Frederick Pethick-Lawrence, 1st Baron Pethick-Lawrence


Frederick Pethick-Lawrence, 1st Baron Pethick-Lawrence

Frederick William Pethick-Lawrence, 1st Baron Pethick-Lawrence, PC (28 December 1871 – 10 September 1961) was a British Labour politician.

Born Frederick Lawrence in London, he was the son of wealthy Unitarians who were members of the Liberal Party. He was educated at Eton College and Trinity College, Cambridge, becoming a barrister.

Lawrence met and fell in love with Emmeline Pethick, an active socialist and campaigner for women's votes. They finally married in 1901 after Lawrence converted to socialism and from then on Lawrence took part of his wife's name and was known as 'Pethick-Lawrence'. He published various left-wing newspapers and became involved in the Labour Party.

Pethick-Lawrence's involvement in the Women's Social and Political Union (WSPU), on behalf of women's rights, led to him serving a nine-month prison sentence in 1912, following Christabel Pankhurst's window-smashing campaign, even though he had disagreed with that form of action; because of his disagreement, indeed, he was expelled from the WSPU by Emmeline Pankhurst and Christabel.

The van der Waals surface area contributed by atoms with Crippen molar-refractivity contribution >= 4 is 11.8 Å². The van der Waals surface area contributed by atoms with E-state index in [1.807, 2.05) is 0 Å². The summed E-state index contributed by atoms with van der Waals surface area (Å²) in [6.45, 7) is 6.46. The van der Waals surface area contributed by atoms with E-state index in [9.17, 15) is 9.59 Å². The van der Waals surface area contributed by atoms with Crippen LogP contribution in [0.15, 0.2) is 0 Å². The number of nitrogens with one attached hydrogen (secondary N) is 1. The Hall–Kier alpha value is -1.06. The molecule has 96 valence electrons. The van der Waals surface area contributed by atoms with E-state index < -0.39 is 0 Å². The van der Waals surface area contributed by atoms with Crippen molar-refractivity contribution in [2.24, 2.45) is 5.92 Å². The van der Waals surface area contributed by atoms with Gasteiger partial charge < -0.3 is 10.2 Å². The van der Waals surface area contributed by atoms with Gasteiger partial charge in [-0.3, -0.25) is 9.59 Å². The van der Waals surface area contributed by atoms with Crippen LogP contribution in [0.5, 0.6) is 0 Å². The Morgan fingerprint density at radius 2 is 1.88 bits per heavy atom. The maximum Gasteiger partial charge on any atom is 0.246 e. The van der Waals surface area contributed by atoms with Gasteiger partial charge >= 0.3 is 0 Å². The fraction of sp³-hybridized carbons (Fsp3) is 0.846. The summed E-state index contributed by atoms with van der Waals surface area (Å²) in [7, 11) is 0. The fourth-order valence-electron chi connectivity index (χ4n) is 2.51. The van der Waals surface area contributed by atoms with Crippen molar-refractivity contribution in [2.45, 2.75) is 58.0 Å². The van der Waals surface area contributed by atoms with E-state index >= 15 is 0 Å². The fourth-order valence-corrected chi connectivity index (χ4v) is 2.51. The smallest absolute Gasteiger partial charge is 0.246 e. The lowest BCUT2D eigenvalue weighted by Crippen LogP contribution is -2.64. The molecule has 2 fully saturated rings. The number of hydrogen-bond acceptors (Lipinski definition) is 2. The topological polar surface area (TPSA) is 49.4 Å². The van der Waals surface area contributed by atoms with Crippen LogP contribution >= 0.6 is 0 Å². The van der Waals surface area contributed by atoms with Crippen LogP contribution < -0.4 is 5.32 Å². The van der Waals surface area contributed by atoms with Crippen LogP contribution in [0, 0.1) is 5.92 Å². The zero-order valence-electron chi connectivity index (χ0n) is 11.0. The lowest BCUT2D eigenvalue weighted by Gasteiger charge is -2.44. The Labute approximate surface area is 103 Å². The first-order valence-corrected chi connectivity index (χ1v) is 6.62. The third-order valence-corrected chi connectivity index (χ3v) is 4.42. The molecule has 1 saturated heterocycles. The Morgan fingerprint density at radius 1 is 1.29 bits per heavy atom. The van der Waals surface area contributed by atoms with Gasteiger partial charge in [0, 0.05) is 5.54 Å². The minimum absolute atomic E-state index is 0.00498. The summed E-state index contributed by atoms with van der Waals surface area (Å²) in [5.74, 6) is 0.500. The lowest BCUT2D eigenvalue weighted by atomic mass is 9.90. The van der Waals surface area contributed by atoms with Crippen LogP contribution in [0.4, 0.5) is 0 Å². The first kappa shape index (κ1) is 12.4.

Early in the First World War Pethick-Lawrence joined with others in founding the Union of Democratic Control (UDC), a leading anti-war organisation of which he became Treasurer. After acceptance by a Tribunal in Dorking in 1918, he worked on a farm in Sussex as a conscientious objector.

In 1923 he was elected Member of Parliament for Leicester West, and was Financial Secretary to the Treasury from 1929 until the formation of the self-styled National Government in 1931; in the ensuing General Election and the rout of the Labour Party he lost his seat . He was elected for Edinburgh East in 1935, and from 1942 acted as Leader of the Opposition to the Coalition Government.

In 1945 Pethick-Lawrence was elevated to the peerage as Baron Pethick-Lawrence. From 1945 to 1947 he was Secretary of State for India and was involved in the negotiations that led to India's independence in 1947. The barony became extinct on his death in Hendon aged 89.

External links

* http://www.spartacus.schoolnet.co.uk/TUpethick.htm


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